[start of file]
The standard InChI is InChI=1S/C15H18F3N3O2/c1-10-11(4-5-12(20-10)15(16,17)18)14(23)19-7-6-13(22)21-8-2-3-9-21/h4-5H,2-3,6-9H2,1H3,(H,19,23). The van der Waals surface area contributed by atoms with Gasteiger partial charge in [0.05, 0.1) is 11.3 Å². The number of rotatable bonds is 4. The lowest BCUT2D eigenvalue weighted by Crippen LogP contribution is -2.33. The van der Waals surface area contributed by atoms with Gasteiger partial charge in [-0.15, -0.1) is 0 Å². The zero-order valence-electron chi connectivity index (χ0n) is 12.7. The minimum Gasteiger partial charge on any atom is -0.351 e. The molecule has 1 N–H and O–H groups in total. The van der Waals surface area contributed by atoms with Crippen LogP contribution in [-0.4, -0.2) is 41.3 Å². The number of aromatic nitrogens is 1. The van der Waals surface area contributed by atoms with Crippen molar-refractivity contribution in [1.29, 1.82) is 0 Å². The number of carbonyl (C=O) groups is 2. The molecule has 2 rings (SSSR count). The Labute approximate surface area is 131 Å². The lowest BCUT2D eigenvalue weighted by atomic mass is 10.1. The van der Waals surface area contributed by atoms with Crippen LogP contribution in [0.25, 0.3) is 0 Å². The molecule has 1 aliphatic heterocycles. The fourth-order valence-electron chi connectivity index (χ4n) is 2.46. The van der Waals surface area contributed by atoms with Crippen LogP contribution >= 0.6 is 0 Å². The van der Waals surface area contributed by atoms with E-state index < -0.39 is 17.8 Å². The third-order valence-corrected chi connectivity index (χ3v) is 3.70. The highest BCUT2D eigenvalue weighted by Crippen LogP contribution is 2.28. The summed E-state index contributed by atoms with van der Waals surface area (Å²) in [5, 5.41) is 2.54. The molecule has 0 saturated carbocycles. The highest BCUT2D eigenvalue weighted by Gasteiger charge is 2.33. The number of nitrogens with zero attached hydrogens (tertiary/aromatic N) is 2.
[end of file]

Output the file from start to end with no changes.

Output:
The standard InChI is InChI=1S/C15H18F3N3O2/c1-10-11(4-5-12(20-10)15(16,17)18)14(23)19-7-6-13(22)21-8-2-3-9-21/h4-5H,2-3,6-9H2,1H3,(H,19,23). The van der Waals surface area contributed by atoms with Gasteiger partial charge in [0.05, 0.1) is 11.3 Å². The number of rotatable bonds is 4. The lowest BCUT2D eigenvalue weighted by Crippen LogP contribution is -2.33. The van der Waals surface area contributed by atoms with Gasteiger partial charge in [-0.15, -0.1) is 0 Å². The zero-order valence-electron chi connectivity index (χ0n) is 12.7. The minimum Gasteiger partial charge on any atom is -0.351 e. The molecule has 1 N–H and O–H groups in total. The van der Waals surface area contributed by atoms with Crippen LogP contribution in [-0.4, -0.2) is 41.3 Å². The number of aromatic nitrogens is 1. The van der Waals surface area contributed by atoms with Crippen molar-refractivity contribution in [1.29, 1.82) is 0 Å². The number of carbonyl (C=O) groups is 2. The molecule has 2 rings (SSSR count). The Labute approximate surface area is 131 Å². The lowest BCUT2D eigenvalue weighted by atomic mass is 10.1. The van der Waals surface area contributed by atoms with Crippen LogP contribution in [0.25, 0.3) is 0 Å². The molecule has 1 aliphatic heterocycles. The fourth-order valence-electron chi connectivity index (χ4n) is 2.46. The van der Waals surface area contributed by atoms with Crippen LogP contribution >= 0.6 is 0 Å². The van der Waals surface area contributed by atoms with E-state index < -0.39 is 17.8 Å². The third-order valence-corrected chi connectivity index (χ3v) is 3.70. The highest BCUT2D eigenvalue weighted by Crippen LogP contribution is 2.28. The summed E-state index contributed by atoms with van der Waals surface area (Å²) in [5, 5.41) is 2.54. The molecule has 0 saturated carbocycles. The highest BCUT2D eigenvalue weighted by Gasteiger charge is 2.33. The number of nitrogens with zero attached hydrogens (tertiary/aromatic N) is 2.